20 March 2017

Review: SILVER WATTLE, Belinda Alexandra

  • this edition published Harper Collins Publishers Australia 2007
  • ISBN 978-0-7322-8134-2
  • 479 pages
  • source: my local library
  • author website
Synopsis (author website)

A dazzling novel about two exceptional sisters, set in the Australian film world of the 1920s.

Two sisters, Adéla and Klára, must flee their home in Prague in 1920 after their mother is murdered by their duplicitous stepfather. They seek refuge with their estranged uncle and his Indian wife in Sydney, Australia.

Falling in love with the landscape and unique wildlife of her adopted country, Adéla becomes a film director at a time when the early local industry is starting to feel the competition from Hollywood.
But Hollywood is not Adéla’s only adversary. Separated from her true love by deceit, she must deal with conflicted feelings about marriage to a man she likes but does not love and her sister’s deepening mental illness. Danger from her past returns and ultimately dreams of the silver screen must compete with the bonds of a lifetime …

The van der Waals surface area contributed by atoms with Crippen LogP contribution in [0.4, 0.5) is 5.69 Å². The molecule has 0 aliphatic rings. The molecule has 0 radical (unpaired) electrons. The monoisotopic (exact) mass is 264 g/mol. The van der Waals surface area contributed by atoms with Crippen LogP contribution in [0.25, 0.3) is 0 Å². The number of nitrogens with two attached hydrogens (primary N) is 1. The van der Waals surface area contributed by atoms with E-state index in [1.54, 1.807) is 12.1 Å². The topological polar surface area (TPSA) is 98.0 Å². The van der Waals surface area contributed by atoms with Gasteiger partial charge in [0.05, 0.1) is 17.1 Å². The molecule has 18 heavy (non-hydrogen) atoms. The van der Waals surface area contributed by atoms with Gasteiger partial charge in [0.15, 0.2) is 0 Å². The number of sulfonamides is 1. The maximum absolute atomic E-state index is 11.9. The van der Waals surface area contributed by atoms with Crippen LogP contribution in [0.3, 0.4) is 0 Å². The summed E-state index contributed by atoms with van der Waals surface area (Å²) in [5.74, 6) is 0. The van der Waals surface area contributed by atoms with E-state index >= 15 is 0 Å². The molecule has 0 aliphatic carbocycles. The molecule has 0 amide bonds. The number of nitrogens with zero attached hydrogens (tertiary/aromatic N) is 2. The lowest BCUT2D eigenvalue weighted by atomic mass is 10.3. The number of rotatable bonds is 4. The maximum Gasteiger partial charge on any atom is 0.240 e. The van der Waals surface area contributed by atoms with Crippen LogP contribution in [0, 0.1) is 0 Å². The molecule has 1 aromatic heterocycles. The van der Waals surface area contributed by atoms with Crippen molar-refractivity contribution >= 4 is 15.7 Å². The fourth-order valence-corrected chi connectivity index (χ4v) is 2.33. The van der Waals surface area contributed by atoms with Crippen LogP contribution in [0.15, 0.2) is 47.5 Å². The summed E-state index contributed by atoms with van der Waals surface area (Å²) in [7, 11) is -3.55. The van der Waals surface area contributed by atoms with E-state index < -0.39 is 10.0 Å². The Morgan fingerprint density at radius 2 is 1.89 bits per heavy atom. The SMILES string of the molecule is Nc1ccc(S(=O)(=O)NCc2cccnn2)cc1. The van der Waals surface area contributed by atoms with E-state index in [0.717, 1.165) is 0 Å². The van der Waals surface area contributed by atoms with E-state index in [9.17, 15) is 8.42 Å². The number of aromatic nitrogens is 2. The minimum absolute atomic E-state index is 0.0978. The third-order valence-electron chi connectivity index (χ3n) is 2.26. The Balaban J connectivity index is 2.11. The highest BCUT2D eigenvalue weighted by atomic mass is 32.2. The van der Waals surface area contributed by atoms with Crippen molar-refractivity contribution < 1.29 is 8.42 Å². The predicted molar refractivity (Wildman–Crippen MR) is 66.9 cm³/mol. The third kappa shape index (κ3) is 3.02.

Weaving fact into inspiring fiction with great flair and imagination, this is a novel as full of hope, glamour and heartbreak as the film industry itself.

My Take

This was really on the border of what I generally read. Some crimes in it, but not really crime fiction, more romance, and family saga.
While the setting was historical, I felt that historical detail didn't play a great part. Perhaps I mean that in a political sense. I was never sure what was happening in the "outside" world, how much time was passing. I think I am right in saying that the time frame does not get beyond the 1920s. At the end of that decade "talkies" became  dominant in the film industry here and in America, and signalled the end of the cheap silent film.